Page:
To Dream, to Collect

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Marguerite Peggy Guggenheim was born in 1898 to a fabulously wealthy New Yorkais family, and the niece of Salomon R. Guggenheim who the founder of the Guggenheim foundation. Peggy lost her father Benjamin at a young age as he went down with the Titanic in 1912. In 1919 She inherited a small, in regards to the rest of the Guggenheims, fortune from her father and so in the start of her twenties she was off to Europe, finding Paris and the “lost generation” of expats consisting of none others than Hemmingway and Fitzgerald.

 

Peggy in Paris 

 

It was evident from the start, and Peggy was never shy about the fact, that her predominant interests were art and sex. She discovered the frescos of Pompeii, depicting people making love in strange positions, and was of course very eager to try them all out herself. It was this forwardness she displayed that caught the attention of her first husband author Laurence Vail. It was a turbulent marriage that resulted in two children and eventually a divorce. Peggy went on to marry one other time after that, but not before enjoying a sea of casual affairs in between. It was this kind of behavior that earned her the name enfant terrible of the Guggenheim family and it did not exactly help that she went on publishing it all for the public in her tell-all autobiography Out of this century. What was unique about Peggy was that she did not belong just to one place, she moved around in the Avant-garde circles in different cities and even on different continents. This is what differentiated her and in a way portrays her as an indeed very modern woman.

In January 1938 Peggy opened her first gallery Guggenheim Jeune in London, and drawing from French artist Jean Cocteau was the gallery’s first exhibition. She would go on exhibiting important artists from the surrealist and cubist movements of which she was especially found; amongst the artists were Wassily Kandinsky, Henry Moore and Max Ernst. This made her gallery one of the corner stones in the modern art movement but unfortunately it was not a financial success, so Peggy always bought at least one piece from each of the artists she exhibited, and thus starting her collection. She continued to collect art ferociously in the years up until the Second World War, when she returned to New York accompanied by her lover and later second husband surrealist painter Max Ernst.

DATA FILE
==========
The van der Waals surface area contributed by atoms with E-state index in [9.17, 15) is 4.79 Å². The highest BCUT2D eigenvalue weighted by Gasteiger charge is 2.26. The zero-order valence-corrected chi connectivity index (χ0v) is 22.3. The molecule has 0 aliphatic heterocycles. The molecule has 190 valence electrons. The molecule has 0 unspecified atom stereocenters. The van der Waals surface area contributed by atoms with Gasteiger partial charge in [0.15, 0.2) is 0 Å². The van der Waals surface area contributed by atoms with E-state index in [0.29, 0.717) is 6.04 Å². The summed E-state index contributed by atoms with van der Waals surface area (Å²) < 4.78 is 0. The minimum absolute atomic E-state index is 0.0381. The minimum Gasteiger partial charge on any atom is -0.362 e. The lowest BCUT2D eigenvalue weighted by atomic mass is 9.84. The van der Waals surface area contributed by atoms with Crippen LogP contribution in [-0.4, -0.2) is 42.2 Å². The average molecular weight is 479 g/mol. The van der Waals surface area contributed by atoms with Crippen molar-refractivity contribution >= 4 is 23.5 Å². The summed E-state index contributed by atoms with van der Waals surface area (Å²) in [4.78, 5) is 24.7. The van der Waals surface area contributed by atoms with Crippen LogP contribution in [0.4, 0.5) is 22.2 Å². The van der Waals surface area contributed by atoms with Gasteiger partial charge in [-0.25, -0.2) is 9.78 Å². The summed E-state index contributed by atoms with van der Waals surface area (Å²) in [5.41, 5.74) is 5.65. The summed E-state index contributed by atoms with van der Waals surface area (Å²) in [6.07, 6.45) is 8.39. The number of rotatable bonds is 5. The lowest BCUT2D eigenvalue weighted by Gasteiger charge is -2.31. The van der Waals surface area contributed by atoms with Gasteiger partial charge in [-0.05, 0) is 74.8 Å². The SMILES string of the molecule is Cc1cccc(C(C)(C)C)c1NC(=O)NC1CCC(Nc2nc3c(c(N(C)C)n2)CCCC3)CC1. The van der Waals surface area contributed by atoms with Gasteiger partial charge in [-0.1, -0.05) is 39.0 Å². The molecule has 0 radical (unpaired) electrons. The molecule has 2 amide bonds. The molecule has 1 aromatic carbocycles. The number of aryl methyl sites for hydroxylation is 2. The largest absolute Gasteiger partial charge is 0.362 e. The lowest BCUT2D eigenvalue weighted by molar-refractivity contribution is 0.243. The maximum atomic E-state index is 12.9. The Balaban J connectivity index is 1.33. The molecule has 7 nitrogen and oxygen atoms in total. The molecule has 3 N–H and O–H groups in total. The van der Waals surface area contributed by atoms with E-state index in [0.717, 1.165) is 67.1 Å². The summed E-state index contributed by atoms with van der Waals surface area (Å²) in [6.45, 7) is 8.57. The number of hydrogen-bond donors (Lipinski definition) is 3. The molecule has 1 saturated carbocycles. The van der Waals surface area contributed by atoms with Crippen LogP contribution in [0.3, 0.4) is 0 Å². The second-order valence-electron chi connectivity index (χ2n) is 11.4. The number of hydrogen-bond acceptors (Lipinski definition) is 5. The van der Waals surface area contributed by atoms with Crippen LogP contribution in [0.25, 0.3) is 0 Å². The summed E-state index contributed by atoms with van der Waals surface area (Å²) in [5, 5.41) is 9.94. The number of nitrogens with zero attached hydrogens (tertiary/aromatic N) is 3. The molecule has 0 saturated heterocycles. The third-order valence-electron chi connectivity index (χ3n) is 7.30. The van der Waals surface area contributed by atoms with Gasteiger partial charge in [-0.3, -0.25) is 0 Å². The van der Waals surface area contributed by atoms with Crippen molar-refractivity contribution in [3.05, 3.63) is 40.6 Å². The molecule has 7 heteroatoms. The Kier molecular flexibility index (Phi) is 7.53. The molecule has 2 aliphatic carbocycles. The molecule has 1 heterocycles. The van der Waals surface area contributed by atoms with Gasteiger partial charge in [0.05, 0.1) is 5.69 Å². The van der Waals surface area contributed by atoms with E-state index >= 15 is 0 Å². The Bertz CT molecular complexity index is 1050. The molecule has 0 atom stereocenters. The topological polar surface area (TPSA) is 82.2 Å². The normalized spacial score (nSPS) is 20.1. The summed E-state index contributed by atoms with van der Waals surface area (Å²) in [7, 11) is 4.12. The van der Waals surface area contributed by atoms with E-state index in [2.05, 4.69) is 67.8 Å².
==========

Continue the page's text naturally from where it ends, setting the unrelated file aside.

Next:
Peggy photographed by Man Ray 

 

After the war Peggy did not hesitate to return to her beloved Europe, and so ended her yet another turbulent marriage with Ernst. She chose to settle down in Venice where she bought herself a palace. Here is where she displayed her magnificent collection of art.  It later became the Peggy Guggenheim Museum, now one of Venice’s top attractions. Peggy was unarguably a rebel in a very traditional society that had a standard role for women, a role which she rejected and refused to play by. In this sense she was before her time, the same can be said for the way she collected art.

 

She was never regarded as an intellectual, and lacked a formal education, but she had no problem moving in those circles. But beyond this, the relationships she formed with the artists she befriended was a truly genuine one, for which she will always be remembered as one of the most important art patrons in history. As time passes people remember her less just for her promiscuity and more for her position in the art world and what a pivotal role she actually held in these artists lives.

 

She was mentored by Marcel Duchamp, and developed an impeccable eye for, what is considered today, the masterpieces of modern art. Even though Peggy collected in what some of her contemporaries would argue to be an irrational and an unstructured way, it turned out to be quite the success because she always stayed passionate and true to what she loved. She collected art to keep, not to sell and ended up accumulating a collection worth hundreds of millions of dollars. Most of the pieces she collected from the then unknown artists still sit in her palace. So with Peggy’s ashes buried outside in the sculpture garden under a bed of marguerites, it is as if her dolce vita with all of her artist friends is still continuing its course.

 

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